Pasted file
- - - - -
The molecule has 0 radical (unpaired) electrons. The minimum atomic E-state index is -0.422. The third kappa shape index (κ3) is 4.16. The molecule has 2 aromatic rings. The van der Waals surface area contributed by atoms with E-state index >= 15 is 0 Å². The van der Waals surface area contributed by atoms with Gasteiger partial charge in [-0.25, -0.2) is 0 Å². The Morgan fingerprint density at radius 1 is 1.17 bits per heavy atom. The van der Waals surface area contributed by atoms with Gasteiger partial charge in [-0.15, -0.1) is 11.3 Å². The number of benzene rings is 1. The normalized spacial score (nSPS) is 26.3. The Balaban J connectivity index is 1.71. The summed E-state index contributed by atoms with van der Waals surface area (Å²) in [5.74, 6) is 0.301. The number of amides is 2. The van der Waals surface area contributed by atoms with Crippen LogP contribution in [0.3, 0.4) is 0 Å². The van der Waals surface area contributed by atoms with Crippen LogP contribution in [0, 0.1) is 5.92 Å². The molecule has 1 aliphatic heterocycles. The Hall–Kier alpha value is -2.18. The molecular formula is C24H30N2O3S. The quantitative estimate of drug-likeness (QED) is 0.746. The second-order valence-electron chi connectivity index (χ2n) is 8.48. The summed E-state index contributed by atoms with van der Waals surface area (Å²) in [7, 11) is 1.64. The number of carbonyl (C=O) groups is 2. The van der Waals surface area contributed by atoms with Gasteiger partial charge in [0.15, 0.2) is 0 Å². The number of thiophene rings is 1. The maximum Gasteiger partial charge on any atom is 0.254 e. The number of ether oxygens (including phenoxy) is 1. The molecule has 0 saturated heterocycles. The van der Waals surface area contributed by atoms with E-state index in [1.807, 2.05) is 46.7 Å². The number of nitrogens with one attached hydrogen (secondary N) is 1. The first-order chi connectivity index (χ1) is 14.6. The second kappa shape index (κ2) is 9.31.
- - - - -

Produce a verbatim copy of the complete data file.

The molecule has 0 radical (unpaired) electrons. The minimum atomic E-state index is -0.422. The third kappa shape index (κ3) is 4.16. The molecule has 2 aromatic rings. The van der Waals surface area contributed by atoms with E-state index >= 15 is 0 Å². The van der Waals surface area contributed by atoms with Gasteiger partial charge in [-0.25, -0.2) is 0 Å². The Morgan fingerprint density at radius 1 is 1.17 bits per heavy atom. The van der Waals surface area contributed by atoms with Gasteiger partial charge in [-0.15, -0.1) is 11.3 Å². The number of benzene rings is 1. The normalized spacial score (nSPS) is 26.3. The Balaban J connectivity index is 1.71. The summed E-state index contributed by atoms with van der Waals surface area (Å²) in [5.74, 6) is 0.301. The number of amides is 2. The van der Waals surface area contributed by atoms with Crippen LogP contribution in [0.3, 0.4) is 0 Å². The van der Waals surface area contributed by atoms with Crippen LogP contribution in [0, 0.1) is 5.92 Å². The molecule has 1 aliphatic heterocycles. The Hall–Kier alpha value is -2.18. The molecular formula is C24H30N2O3S. The quantitative estimate of drug-likeness (QED) is 0.746. The second-order valence-electron chi connectivity index (χ2n) is 8.48. The summed E-state index contributed by atoms with van der Waals surface area (Å²) in [7, 11) is 1.64. The number of carbonyl (C=O) groups is 2. The van der Waals surface area contributed by atoms with Gasteiger partial charge in [0.15, 0.2) is 0 Å². The number of thiophene rings is 1. The maximum Gasteiger partial charge on any atom is 0.254 e. The number of ether oxygens (including phenoxy) is 1. The molecule has 0 saturated heterocycles. The van der Waals surface area contributed by atoms with E-state index in [1.807, 2.05) is 46.7 Å². The number of nitrogens with one attached hydrogen (secondary N) is 1. The first-order chi connectivity index (χ1) is 14.6. The second kappa shape index (κ2) is 9.31.